In response to Thiel's request the Commonwealth identified as tangible evidence in its possession the cocaine allegedly delivered from Thiel to Palmer to police and a laboratory analysis of the cocaine. The Commonwealth did not disclose its possession of two airplane ticket stubs bearing the names "Mr. and Mrs. K. Sutton." The Commonwealth had information that Thiel had purchased these tickets for himself and Palmer on a return trip from Florida, where the two had gone to pick up drugs.

In its case-in-chief at trial, the Commonwealth presented Palmer's testimony that she and Thiel had met in Florida to pick up drugs and had flown back to Pennsylvania together. Thiel in his own defense testified that he had gone to Florida to do tile work on a home there and to take a vacation with Palmer, and not to pick up drugs as Palmer said. Under cross-examination, Thiel stated that he flew back under his own name, that he did not know a K. Sutton, and that he had never used that name. In rebuttal the Commonwealth recalled Palmer to the stand and had her identify the two airplane tickets bearing the names "Mr. and Mrs. K. Sutton" as the ones Thiel had purchased for their return trip to Pennsylvania. Defense counsel objected to admission of the tickets on the ground that the Commonwealth had not disclosed them despite the defendant's pretrial discovery request. The court overruled the objection and permitted the tickets to be introduced.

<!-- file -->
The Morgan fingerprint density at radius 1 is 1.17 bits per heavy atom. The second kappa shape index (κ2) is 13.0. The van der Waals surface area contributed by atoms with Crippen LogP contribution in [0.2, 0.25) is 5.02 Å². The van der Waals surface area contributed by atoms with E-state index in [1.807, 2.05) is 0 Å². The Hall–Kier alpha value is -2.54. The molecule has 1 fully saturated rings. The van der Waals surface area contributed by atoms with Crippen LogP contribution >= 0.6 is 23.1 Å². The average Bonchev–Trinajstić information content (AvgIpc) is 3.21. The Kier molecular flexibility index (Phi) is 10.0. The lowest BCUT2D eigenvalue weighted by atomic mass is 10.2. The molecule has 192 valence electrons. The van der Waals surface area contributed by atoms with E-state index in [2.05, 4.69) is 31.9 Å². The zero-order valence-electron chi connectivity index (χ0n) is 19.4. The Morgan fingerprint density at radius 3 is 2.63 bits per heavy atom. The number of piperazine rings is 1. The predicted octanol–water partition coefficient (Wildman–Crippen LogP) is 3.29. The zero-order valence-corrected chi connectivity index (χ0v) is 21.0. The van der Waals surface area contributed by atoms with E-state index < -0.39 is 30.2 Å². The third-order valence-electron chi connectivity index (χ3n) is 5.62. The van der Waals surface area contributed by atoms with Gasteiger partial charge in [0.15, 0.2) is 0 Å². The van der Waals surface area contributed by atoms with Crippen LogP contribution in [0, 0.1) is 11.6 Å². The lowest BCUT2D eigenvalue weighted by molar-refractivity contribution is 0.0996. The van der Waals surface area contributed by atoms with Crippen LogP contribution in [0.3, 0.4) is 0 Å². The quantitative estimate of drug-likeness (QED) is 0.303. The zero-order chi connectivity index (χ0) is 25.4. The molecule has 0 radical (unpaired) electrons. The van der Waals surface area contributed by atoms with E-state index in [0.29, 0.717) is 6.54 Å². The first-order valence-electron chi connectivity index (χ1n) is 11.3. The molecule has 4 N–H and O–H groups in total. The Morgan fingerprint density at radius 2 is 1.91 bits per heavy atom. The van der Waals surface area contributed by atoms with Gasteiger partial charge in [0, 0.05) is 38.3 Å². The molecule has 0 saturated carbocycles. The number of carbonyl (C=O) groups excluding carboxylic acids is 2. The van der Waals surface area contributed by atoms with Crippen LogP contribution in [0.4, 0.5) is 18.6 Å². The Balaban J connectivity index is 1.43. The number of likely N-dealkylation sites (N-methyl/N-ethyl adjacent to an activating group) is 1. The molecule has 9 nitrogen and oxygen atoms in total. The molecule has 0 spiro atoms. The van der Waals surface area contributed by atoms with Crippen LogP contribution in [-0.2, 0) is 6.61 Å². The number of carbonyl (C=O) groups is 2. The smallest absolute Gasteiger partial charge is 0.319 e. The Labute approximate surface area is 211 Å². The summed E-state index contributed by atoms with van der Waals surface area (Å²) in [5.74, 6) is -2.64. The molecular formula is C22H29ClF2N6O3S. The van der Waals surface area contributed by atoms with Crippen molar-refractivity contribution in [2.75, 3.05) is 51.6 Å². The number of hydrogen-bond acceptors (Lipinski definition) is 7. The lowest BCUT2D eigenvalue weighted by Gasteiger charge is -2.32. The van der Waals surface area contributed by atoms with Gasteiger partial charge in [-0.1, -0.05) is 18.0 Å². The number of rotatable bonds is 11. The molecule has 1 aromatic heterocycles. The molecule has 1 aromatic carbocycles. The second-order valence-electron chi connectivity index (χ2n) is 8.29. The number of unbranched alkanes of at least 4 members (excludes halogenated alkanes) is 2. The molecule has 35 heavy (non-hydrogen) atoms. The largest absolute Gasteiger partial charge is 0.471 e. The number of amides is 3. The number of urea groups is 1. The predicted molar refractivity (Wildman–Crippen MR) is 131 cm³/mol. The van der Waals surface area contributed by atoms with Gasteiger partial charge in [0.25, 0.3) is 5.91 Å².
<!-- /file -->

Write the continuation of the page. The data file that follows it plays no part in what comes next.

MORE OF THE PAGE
"Traditionally, the right of a criminal defendant to discovery of prosecution evidence has been restricted. . . . In recent years, however, there has been a `growing realization that disclosure rather than suppression of relevant materials ordinarily promotes the proper administration of justice.'" Commonwealth v. Hamm, 474 Pa. 487, 494, 378 A.2d 1219, 1222-23 (1977), quoting Dennis v. United States, 384 U.S. 855, 870, 86 S. Ct. 1840, 1849, 16 L. Ed. 2d 973, 984 (1966). In an effort to expand discovery in criminal cases, the Pennsylvania Supreme Court on June 29, 1977 *97 liberalized criminal discovery in Pennsylvania by replacing former Pa.R.Crim.P. 310 with new Rule 305. Rule 310 had limited the defense to discovery of the defendant's written statements or confessions in the hands of the Commonwealth, unless the defense could show exceptional and compelling circumstances warranting further discovery. In contrast, Rule 305 B, under which appellant sought discovery, provides for a gamut of pretrial discovery of the evidence held by the Commonwealth.